New vulnerabilities and attacks emerge on a daily basis.
IT professionals must be constantly aware and spread the word to their peers. We also must inform our non-technical colleagues so that they can avoid becoming victims themselves.
The critical vulnerabilities covered here primarily target technical peers who apply the patches. However, because they rely on uninformed users, it is important to share the information with others.
Critical Patches, Multiple Companies
In the past week, SonicWall, Cisco, and VMware issued critical patch updates that should be addressed with urgency.
The Department of Homeland Security’s Cybersecurity and Infrastructure Security Agency (CISA) recommends applying these patches ASAP to block sophisticated attackers already exploiting the vulnerabilities.
Additionally, VMware issued patches and mitigation steps to address a Critical vCenter Server weakness present in all default installations earlier than vCenter Server 6.5 U3n, 6.7 U3l, or 7.0 U1c.
vCenter Server manages virtualized hosts and machines, and the critical vulnerability, rated 9.8/10 on the CVSS scale, allows for an attacker to exploit access to port 443, to remotely execute commands with unrestricted privileges.
Cisco issued patches for three sets of vulnerabilities in their software systems.
The first vulnerability, rated 10/10, allows unauthorized attackers to generate admin-level tokens on the Application Centric Infrastructure (ACI) Multi-Site Orchestrator and Application Policy Infrastructure Controller (APIC) devices.
The second set of vulnerabilities, rated 9.8/10, directly affect the Application Services Engine by allowing crafted TCP and HTTP requests to generate privileged access or make configurations changes to APIs.
The final vulnerability, rated 9.8/10, allows unauthorized attackers to obtain root access on the NS-OX operating system for Nexus switches.
These vulnerabilities rate so highly (9.8-10) because of the ease at which they may be exploited or because of the real-world exploitation of the vulnerability.
If your internal team is struggling to keep up with the volume of high-urgency patches, consider hiring external resources to accelerate implementation of these critical updates.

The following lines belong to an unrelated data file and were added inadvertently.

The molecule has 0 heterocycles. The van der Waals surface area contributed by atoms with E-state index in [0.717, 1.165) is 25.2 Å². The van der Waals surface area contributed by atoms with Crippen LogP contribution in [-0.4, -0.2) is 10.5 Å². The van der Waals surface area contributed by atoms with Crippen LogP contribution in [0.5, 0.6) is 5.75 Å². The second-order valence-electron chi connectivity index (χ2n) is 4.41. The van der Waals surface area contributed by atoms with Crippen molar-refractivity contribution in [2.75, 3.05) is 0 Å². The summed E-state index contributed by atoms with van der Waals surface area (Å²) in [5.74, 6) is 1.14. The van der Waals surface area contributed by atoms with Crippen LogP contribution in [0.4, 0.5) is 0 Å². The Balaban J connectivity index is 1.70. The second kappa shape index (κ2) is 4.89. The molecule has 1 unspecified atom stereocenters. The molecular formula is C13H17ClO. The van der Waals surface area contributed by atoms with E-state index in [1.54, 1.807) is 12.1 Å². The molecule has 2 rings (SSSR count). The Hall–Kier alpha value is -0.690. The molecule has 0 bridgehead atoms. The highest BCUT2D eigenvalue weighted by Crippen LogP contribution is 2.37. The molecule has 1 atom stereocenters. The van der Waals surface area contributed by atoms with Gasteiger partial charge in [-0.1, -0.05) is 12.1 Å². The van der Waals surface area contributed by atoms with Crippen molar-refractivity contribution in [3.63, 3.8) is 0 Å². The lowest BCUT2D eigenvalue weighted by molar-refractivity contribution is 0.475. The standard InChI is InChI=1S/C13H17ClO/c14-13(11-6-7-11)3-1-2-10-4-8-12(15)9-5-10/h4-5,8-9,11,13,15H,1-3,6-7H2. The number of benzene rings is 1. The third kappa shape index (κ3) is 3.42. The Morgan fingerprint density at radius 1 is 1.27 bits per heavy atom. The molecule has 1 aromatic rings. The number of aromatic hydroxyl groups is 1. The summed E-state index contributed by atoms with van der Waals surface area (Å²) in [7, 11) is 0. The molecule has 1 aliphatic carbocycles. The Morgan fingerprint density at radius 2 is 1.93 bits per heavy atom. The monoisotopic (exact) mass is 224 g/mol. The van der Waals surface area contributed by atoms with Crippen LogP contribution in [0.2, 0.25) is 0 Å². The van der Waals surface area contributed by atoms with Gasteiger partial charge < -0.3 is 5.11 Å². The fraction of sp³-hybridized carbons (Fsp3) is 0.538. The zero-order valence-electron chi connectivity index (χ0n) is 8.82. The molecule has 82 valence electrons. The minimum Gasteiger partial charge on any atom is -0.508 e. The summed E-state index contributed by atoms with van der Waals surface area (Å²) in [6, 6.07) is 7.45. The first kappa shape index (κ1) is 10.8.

Accellion Blues Continue
Just last week it was shown how major breaches affected organizations globally, by businesses that failed to protect their obsolete Accellion file transfer appliances.
This week another company has fallen prey. We can add Bombardier, the business jet manufacturer, to the growing list of victims.
The Clop ransomware gang exploited the Accellion FTA as the entry point to launch a ransomware attack that stole personal and confidential data for customers, suppliers, and even employees.
While Bombadier isolated their Accellion FTA servers from the rest of the network, the attackers were able to remove the data stored on the server.
Five Eyes, the multinational intelligence-sharing alliance of the US, the UK, Canada, Australia and New Zealand issued a warning, in conjunction with Singapore, regarding the ongoing extortion attempts via obsolete Accellion hardware.
Hopefully, this will be sufficient notice for Accellion owners to take action to protect their FTA servers.
The rest of us can take this as warning to delete any obsolete data from our own file transfer applications.
Novel Phishing Techniques
A key component to any attack is the penetration of the existing security. The most prevalent tactic remains phishing and a number of attackers have found clever ways to improve those attacks.
By extracting data regarding customers, suppliers, and invoices, the attackers can obtain detailed business information to make even more convincing spear-phishing attacks.
Basics Aren’t Enough
Many web filters attempt to block known malicious and inappropriate web sites with black lists.
Nonetheless, attackers increased phishing attacks 6,000% by finding success with malformed URL prefixes. Changing the usual “http://” to “http:/\” will bypass many URL filters looking for exact matches without affecting the browsers. This results in improving the odds of a successful phish.
Even today’s most robust security solutions have difficulty stopping phishing attacks. Because of this, there is a need for help from end users.
While we won’t stop all attacks, educating fellow employees can greatly reduce the volume of incidents.
Help is Available
With an increasing number of vulnerabilities and attackers, it can be difficult to patch, upgrade, maintain, or improve their IT systems. When an attack does succeed, IT teams often lack the bandwidth to detect the attackers or take action until after the damage is done.
Ideal Integrations and Blue Bastion provide the immediate help you need to maintain, improve, and monitor IT systems for short-term projects or long-term partnerships.
Call 412-349-6680 now, or fill out the form below, to let us help you and your team accomplish your objectives.